After a bruising back and forth with House Speaker Nancy Pelosi, President Donald Trump is expected to deliver his state of the union address before a joint session of Congress on Tuesday, February 5.
The speech comes on the heels of a government shutdown, weeks before a deadline over Trump’s border wall, and against the backdrop of the Mueller investigation. With so much likely to come up in the speech, we asked our Brennan Center experts what they think you should be listening for during Tuesday’s televised address.
Michael Waldman, president of the Brennan Center, served as director of speechwriting in the Clinton White House and wrote four state of the union addresses:
“This year’s drama will come from the fact that Nancy Pelosi is sitting behind Trump, and a new House of Representatives will be part of the audience. It will be a visible display of the resurgence of checks and balances. Still, there’s every reason to expect the president to trash the state of the union, just as he has so many other aspects of the presidency. He may mouth words of unity from the teleprompter, but we know he doesn’t mean it. More troubling, last year he did something unprecedented: he used the speech to demonize and stir explicit hatred. Presidents since Reagan have honored heroes in the gallery who did something noble for the country. Trump pointed to family members of people killed by immigrants. Their pain should be respected, but the ugly nativism of that — the implicit message that 'immigrants of color are coming to kill you’ — is chilling. We normalize that kind of demagogic rhetoric at our peril.”
Ames Grawert, senior counsel in the Justice Program, an expert on the sentencing reform bill just passed by Congress:
“Just before signing the FIRST STEP Act — the most significant overhaul of the federal criminal justice system in a generation — President Trump promised that it wouldn’t be the only step his administration would take toward ending mass incarceration. Going into the State of the Union, the question is: did he mean it? Trump’s speeches are also known for glib and frequently misleading claims about crime, aimed at scaring the public into supporting his agenda. How, if at all, will he reconcile the tension between that and his recent support for criminal justice reform?”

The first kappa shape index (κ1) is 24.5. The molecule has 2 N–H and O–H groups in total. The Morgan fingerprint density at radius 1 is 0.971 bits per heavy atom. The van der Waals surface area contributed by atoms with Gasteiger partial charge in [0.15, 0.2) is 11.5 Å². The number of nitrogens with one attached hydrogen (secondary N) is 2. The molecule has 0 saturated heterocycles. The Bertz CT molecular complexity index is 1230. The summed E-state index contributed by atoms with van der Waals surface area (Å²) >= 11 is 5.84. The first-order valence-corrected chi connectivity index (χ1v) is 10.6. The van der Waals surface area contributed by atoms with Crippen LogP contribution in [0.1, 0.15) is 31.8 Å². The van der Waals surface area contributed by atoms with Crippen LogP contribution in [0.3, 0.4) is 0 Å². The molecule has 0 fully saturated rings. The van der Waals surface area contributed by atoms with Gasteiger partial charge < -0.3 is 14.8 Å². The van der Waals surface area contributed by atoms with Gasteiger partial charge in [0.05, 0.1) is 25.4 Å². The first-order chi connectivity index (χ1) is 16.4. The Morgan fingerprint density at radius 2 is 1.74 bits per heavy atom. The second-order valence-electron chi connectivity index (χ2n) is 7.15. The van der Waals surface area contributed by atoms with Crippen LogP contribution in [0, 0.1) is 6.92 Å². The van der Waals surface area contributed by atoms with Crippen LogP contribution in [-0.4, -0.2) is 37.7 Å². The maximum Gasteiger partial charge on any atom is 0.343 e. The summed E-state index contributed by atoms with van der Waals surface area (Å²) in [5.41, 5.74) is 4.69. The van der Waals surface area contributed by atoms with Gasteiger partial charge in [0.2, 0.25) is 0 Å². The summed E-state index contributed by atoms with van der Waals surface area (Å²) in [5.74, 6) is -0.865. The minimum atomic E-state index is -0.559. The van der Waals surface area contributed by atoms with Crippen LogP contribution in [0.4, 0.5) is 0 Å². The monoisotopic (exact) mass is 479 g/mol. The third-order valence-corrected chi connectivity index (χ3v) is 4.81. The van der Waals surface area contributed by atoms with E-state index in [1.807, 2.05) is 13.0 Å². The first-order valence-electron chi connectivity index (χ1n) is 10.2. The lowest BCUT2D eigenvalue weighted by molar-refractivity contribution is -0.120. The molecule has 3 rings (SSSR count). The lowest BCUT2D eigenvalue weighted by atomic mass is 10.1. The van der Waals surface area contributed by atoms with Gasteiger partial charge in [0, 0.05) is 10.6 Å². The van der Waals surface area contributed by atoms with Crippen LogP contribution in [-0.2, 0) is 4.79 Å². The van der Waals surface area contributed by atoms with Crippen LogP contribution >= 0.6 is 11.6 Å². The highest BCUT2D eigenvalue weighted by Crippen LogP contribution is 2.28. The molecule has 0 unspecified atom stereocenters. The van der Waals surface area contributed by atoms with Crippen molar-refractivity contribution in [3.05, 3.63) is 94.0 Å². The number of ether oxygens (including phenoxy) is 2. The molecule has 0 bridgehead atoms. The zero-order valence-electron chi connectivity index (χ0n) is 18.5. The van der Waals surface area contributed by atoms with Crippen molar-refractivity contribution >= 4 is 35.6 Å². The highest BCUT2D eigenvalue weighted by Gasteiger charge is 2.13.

Faiza Patel, co-director of the Liberty and National Security program, who leads one of the court fights against the president’s Muslim ban:
“The president has a tendency to lie about the threats facing the American people. He is constantly telling us how we are being attacked by brown and black people, from Muslims to Central American caravans to urban youth. Often, we see federal agencies reverse engineering data to back up his claims. With discussions ongoing in Congress about funding for border security, I would expect that we would see more of the same from President Trump and curious to see what kind of data, if any, he uses to back up his fibs.”
Andrew Boyle, counsel in the Liberty and National Security Program and an expert on national emergencies:
“If Trump starts talking immigration, listen for rhetoric like crisis, emergency, existential threat, or something similar, especially in the context of his border wall. If the president ends up declaring a national emergency to secure funding for the wall, he may think it helps him in the surrounding optics or in any lawsuits that might spring up. In reality, such statements don’t change the fact that immigration does not constitute a true emergency. And if he were to declare one just to get his way, it would be a transparent end run around Congress — a co-equal branch of government — and a distressing power grab.”
Spencer Boyer, Washington Office Director for the Brennan Center, served in senior intelligence and policy roles in the Obama administration:
“President Trump will likely focus on border wall funding negotiations, the economy, and jobs, as well as his administration’s national security agenda related to North Korea, Iran, Syria, and Afghanistan. The speech will inevitably include high doses of self-praise for his efforts in each of these areas and perhaps additional damage-control regarding the televised split between him and his intelligence heads, which he has tried to spin as media manipulation. In addition, he will attempt to paint himself as the solution to — as opposed to the cause of — gridlock and partisan bickering in Washington."
(Image: Pete Marovich/Getty)